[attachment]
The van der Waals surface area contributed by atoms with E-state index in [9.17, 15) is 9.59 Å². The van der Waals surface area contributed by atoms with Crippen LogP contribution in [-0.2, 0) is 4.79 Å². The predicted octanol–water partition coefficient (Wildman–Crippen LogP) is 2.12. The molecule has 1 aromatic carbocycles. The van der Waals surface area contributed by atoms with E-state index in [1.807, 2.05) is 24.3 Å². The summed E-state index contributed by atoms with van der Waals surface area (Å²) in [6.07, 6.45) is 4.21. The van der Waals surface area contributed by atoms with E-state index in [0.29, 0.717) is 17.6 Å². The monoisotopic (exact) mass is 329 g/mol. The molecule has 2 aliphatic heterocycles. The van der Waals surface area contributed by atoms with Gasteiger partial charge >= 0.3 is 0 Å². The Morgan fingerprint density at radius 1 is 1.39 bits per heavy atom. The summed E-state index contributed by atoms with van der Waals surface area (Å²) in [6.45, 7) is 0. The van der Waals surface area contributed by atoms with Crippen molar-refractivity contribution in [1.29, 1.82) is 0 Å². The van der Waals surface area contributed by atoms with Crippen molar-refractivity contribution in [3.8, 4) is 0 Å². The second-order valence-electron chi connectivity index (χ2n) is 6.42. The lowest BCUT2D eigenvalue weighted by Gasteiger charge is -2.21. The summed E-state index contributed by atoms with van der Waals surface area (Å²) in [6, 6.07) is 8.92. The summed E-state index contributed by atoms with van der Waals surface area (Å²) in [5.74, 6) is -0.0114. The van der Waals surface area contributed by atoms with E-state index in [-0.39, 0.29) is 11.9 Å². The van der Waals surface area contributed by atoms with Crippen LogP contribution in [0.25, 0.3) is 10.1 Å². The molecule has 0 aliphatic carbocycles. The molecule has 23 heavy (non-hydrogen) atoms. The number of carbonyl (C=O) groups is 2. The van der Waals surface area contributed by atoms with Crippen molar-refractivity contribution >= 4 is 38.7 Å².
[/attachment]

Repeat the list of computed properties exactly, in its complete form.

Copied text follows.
The van der Waals surface area contributed by atoms with E-state index in [9.17, 15) is 9.59 Å². The van der Waals surface area contributed by atoms with Crippen LogP contribution in [-0.2, 0) is 4.79 Å². The predicted octanol–water partition coefficient (Wildman–Crippen LogP) is 2.12. The molecule has 1 aromatic carbocycles. The van der Waals surface area contributed by atoms with E-state index in [1.807, 2.05) is 24.3 Å². The summed E-state index contributed by atoms with van der Waals surface area (Å²) in [6.07, 6.45) is 4.21. The van der Waals surface area contributed by atoms with E-state index in [0.29, 0.717) is 17.6 Å². The monoisotopic (exact) mass is 329 g/mol. The molecule has 2 aliphatic heterocycles. The van der Waals surface area contributed by atoms with Gasteiger partial charge >= 0.3 is 0 Å². The Morgan fingerprint density at radius 1 is 1.39 bits per heavy atom. The summed E-state index contributed by atoms with van der Waals surface area (Å²) in [6.45, 7) is 0. The van der Waals surface area contributed by atoms with Crippen molar-refractivity contribution in [1.29, 1.82) is 0 Å². The van der Waals surface area contributed by atoms with Crippen molar-refractivity contribution in [3.8, 4) is 0 Å². The second-order valence-electron chi connectivity index (χ2n) is 6.42. The lowest BCUT2D eigenvalue weighted by Gasteiger charge is -2.21. The summed E-state index contributed by atoms with van der Waals surface area (Å²) in [6, 6.07) is 8.92. The summed E-state index contributed by atoms with van der Waals surface area (Å²) in [5.74, 6) is -0.0114. The van der Waals surface area contributed by atoms with E-state index in [-0.39, 0.29) is 11.9 Å². The van der Waals surface area contributed by atoms with Crippen LogP contribution in [0.25, 0.3) is 10.1 Å². The molecule has 0 aliphatic carbocycles. The molecule has 23 heavy (non-hydrogen) atoms. The number of carbonyl (C=O) groups is 2. The van der Waals surface area contributed by atoms with Crippen molar-refractivity contribution >= 4 is 38.7 Å².